7. Free Republic,
8. Johnny Angel, personal communication, 6/4/02.
9. J. Kirksey and M. Robinson, "Colorado Crimes of the Century", Denver Post, 12/31/1999
10. Southern States Action Bulletin, September, 1998
11. B. Smith, LA Weekly, "Still Kicking Clinton Around", 2/23/01
12. M. Carlson, Time Magazine, "My Dinner With Rush", 1/23/95, now available only by purchase at
13. L. Grove, "The Reliable Source", 5/23/02, Washington Post

SIDEBAR. The Voices of the Silenced

MEC: What I clearly remember telling Jennifer Liberto (next time I'll be cynical enough to take notes -- or record myself):

- My professional background is a little journalism and a lot of technical writing and editing, which makes me very particular about fact-checking. I'm disgusted with the unconcern for accuracy that I see in the mainstream media, and that's why I'm a regular visitor to MWO.

- I don't have a problem with MWO's anonymity because I don't need to know the person's name to know whether information is reliable; the information itself determines that. All the articles in MWO are linked to source material; readers can check it out and decide for themselves whether it's trustworthy. So far, all the information provided in MWO *has* been proven to be trustworthy.

- I contribute to MWO because I've seen a long-term trend of mainstream journalists trivializing the news, ignoring important stories, misrepresenting events, and outright writing falsehoods. I've also seen them use rhetorical tricks to lead people to conclusions not supported by the facts. They need to be held accountable. I don't believe that MWO *right now* is all that influential, because it's small compared with what it's up against and doesn't have clout. But if enough people get the truth from MWO and make enough response to the mediawhores, at least the whores will know that they're not getting away with sloppy and irresponsible journalism.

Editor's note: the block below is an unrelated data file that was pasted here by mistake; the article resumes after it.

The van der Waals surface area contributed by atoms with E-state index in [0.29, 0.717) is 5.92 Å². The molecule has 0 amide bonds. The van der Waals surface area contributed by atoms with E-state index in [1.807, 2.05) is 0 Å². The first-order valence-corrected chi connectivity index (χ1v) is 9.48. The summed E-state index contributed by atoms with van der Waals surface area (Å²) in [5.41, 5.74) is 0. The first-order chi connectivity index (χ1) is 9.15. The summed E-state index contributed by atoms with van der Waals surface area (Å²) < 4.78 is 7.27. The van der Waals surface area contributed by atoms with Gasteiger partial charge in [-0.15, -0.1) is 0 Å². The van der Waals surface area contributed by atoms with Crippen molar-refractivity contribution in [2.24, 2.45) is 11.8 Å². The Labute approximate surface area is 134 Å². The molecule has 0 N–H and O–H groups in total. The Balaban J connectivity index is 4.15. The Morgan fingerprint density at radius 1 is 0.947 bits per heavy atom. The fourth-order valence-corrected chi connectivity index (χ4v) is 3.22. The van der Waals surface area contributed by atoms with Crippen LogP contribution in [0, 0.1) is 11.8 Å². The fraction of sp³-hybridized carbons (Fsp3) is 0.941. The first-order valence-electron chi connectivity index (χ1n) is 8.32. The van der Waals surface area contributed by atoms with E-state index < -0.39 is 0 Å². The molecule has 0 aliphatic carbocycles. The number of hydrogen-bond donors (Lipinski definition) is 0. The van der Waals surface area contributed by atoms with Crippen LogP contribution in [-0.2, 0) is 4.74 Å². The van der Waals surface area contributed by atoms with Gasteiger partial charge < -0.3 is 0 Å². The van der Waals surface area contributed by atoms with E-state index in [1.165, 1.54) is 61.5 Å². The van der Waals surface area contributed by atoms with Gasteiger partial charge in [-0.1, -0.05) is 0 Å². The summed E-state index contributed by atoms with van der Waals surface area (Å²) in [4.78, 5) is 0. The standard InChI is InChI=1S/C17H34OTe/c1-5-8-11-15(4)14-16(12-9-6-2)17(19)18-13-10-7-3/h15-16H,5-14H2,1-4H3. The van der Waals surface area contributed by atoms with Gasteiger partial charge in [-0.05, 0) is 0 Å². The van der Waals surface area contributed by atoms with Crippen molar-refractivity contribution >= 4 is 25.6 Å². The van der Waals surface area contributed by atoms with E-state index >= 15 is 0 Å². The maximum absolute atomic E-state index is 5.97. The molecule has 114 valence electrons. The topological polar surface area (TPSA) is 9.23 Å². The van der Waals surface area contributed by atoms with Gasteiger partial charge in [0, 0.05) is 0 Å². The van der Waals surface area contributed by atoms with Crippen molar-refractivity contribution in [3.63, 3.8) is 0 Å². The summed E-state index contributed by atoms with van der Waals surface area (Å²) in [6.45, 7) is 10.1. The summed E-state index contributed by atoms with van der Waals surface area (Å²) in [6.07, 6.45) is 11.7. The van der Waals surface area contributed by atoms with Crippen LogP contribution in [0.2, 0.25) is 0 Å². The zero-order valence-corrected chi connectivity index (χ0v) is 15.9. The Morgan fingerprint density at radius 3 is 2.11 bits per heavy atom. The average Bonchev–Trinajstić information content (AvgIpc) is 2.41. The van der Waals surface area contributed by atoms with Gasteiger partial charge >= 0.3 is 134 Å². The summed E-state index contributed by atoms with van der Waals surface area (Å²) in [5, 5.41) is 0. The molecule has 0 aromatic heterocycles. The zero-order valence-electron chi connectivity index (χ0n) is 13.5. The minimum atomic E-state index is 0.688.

- I can't speak to why the owners of MWO choose to be anonymous. But I know from personal experience that rightwingers will attack anybody who publicly espouses a liberal viewpoint. I gave a speech on media bias in April 2001, and when the event was publicized the nice people in the Free Republic tried to find out where I lived -- and pointedly mentioned that I have two cats. I know people who run other liberal websites who've received threatening phone calls [Bev Conover for one]. (I distinctly remember her "Ohmigosh!", mingled horror and sympathy.)

- I think the reason that so many people suspect Joe Conason or some other "insider" is behind MWO is that the mediawhores are incapable of believing that any outsider would have the "sophistication" to create such a site. (Kinda like the way the British aristocracy didn't believe the colonial rabble could govern themselves.) It shows their contempt for their audience -- and is a perfect example of why increasing numbers of "news consumers" are disgusted with what's being foisted on them as news.

LR: I am so glad that somebody is doing this [reinterviewing Liberto's interviewees]! I found Jennifer's article to be nothing less than bizarre. When I talked with her on the phone- the first question she had was, "Did it bother me that MWO remains anonymous?"

I responded that I thought that was a VIRTUE- that they let their reporting stand for itself instead of trying to become the story- or worse a celebrity (i.e. Matthews, Feinman, etc.).

I added that MWO (as well as Buzzflash and Bartcop) provide:

-un-spun news
-amazing commentary
-a wonderful opportunity for people such as myself to offer our own commentary